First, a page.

The card was sent to his family.

In August 1918 the Rev. Arthur Boyce found this letter on the battlefield near Rheims. The writer had asked the finder to forward it to his family:

My dear wife, I am dying on the battlefield. With my last strength God bless you and the kiddies. I am glad to give my life for my country. Don’t grieve over me — be proud of this fact. Goodbye and God bless you. Fred

When the kiddies get older tell them how I died.

He had written a similar note to his mother. His identity could not be discovered.

(From Peter Hart’s The Great War, 2013, and Richard van Emden’s The Quick and the Dead, 2012.)

Podcast Episode 198: The Man Who Wouldn’t Die

In 1932 a quartet of Bronx gangsters set out to murder a friend of theirs in order to collect his life insurance. But Michael Malloy proved to be almost comically difficult to kill. In this week’s episode of the Futility Closet podcast we’ll review what one observer called “the most clumsily executed insurance scam in New York City history.”

We’ll also burrow into hoarding and puzzle over the value of silence.

See full show notes …

Final Orders,_1893_-_Giles_Scroggin%27s_Ghost.png

Mr. Zimmermann, whose will was proved in 1840, accompanied the directions for his funeral, in case they were not carried out, with something like a threat. In his will he says, ‘No person is to attend my corpse to the grave, nor is any funeral bell to be rung, and my desire is to be buried plainly, but in a decent manner; and, if this be not done, I will come again — that is to say, if I can.’ The Countess Dowager of Sandwich, in her will, written by herself at the age of eighty, proved in November, 1862, expresses her ‘wish to be buried decently and quietly — no undertaker’s frauds or cheating; no scarfs, hatbands, or nonsense.’ Mrs. Kitty Jenkyn Packe Reading, although evidently possessed of sufficient means, appears by her will, proved in April, 1870, to have been very anxious that one part, at least, of the expenses attending her funeral should be kept as low as possible. After saying she is to be placed first in a leaden and then in a wooden coffin, she provides that ‘If I die away from Branksome, I wish my remains, after being duly placed in the proper coffins, to be inclosed in a plain deal box, so that no one may know the contents, and conveyed by a goods train to Poole, which will cost no more than any other package of the same weight; from Poole station said box to be conveyed in a cart to Branksome Tower.’ … Mrs. Reading seems to have considered the details of her funeral with much minuteness; among other things she states ‘the easiest way to convey my coffin out of the house will be to take the window out of the dining-room.’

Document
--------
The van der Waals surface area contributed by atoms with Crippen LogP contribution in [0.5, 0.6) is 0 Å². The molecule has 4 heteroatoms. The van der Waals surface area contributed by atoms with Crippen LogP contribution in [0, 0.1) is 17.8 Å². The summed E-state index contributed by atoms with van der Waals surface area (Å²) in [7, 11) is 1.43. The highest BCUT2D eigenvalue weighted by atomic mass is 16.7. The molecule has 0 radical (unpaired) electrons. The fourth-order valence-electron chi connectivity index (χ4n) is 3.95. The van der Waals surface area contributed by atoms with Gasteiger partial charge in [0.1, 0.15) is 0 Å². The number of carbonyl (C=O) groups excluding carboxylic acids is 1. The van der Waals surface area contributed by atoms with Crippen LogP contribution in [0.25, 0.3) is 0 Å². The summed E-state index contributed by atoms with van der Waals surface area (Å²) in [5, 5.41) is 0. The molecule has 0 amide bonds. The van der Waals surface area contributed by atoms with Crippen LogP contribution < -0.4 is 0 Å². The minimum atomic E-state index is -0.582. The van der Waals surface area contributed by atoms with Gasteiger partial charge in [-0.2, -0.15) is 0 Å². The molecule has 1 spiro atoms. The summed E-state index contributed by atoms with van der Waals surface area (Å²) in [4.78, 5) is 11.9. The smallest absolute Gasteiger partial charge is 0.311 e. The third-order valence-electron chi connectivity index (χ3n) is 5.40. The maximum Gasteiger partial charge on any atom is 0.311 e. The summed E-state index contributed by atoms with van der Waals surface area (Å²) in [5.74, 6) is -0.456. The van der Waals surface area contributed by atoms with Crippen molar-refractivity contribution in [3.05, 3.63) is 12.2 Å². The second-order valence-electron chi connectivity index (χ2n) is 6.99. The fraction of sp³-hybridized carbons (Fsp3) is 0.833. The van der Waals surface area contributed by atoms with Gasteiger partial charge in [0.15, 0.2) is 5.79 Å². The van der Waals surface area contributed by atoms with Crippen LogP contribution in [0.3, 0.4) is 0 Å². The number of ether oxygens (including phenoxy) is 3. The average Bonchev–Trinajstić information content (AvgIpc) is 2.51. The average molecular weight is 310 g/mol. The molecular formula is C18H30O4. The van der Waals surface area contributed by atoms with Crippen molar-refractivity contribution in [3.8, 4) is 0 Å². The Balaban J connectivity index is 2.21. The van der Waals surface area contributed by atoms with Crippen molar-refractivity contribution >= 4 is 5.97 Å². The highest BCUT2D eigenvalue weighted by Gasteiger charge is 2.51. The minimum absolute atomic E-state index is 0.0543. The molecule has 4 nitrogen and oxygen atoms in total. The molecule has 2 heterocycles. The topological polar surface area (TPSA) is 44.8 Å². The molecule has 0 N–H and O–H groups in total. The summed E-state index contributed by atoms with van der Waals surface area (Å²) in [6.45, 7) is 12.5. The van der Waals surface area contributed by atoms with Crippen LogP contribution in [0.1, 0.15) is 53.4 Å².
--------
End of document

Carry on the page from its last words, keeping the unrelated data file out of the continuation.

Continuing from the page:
— Charles Bullock, Many Things, 1878


When Colonel Abraham Holmes, a supporter of Monmouth, was executed with some of his companions at Lyme Regis in 1685, the horses could not pull the sled carrying the condemned men to the scaffold. The attendants began to whip them furiously, whereupon Colonel Holmes, with one of those superb gestures of which the men of the seventeenth century were so frequently capable, got out to walk, saying, ‘Come, gentlemen, don’t let the poor creatures suffer on our account. I have often led you in the field. Let me lead you on in our way to Heaven.’

— Keith Thomas, Man and the Natural World, 1983


Epitaphs gathered by Gyles Brandreth for Famous Last Words and Tombstone Humor, 1989:

Underneath this pile of stones
Lies all that’s left of Sally Jones.
Her name was Briggs, it was not Jones,
But Jones was used to rhyme with stones.

(Skaneateles, New York)

Here lieth
Mary — the wife of John Ford
We hope her soul is gone to the Lord
But if for Hell she has changed this life
She had better be there than be John Ford’s wife

(Potterne, Wilstire, England)

Old Thomas Mulvaney lies here
His mouth ran from ear to ear.
Reader, tread lightly on this wonder,
For if he yawns you’re gone to thunder.

(Middlefield, Massachusetts)

Sacred to the memory of
Henry Harris
Born June 27, 1821, of Henry Harris
and Jane, His Wife. Died on the 4th
of May, 1837, by the kick of a
Colt in his bowels.
Peaceable and quiet, a friend to his
father and mother, and respected by all
who knew him, and went to the world
where horses do not kick, where sorrow
and weeping is no more.

(Williamsport, Pennsylvania)

Here lies I —
Jonathan Fry —
Killed by a sky-
Rocket in my eye-

(Frodsham, Cheshire, England)

Julia Adams.
Died of thin shoes,
April 17th, 1839, aged 19 years.

(New Jersey)

A stone in Litchfield, Connecticut, reads, “Sacred to the memory of inestimable worth of unrivalled excellence and virtue, N.R., whose ethereal parts became seraphic, May 25th, 1767.”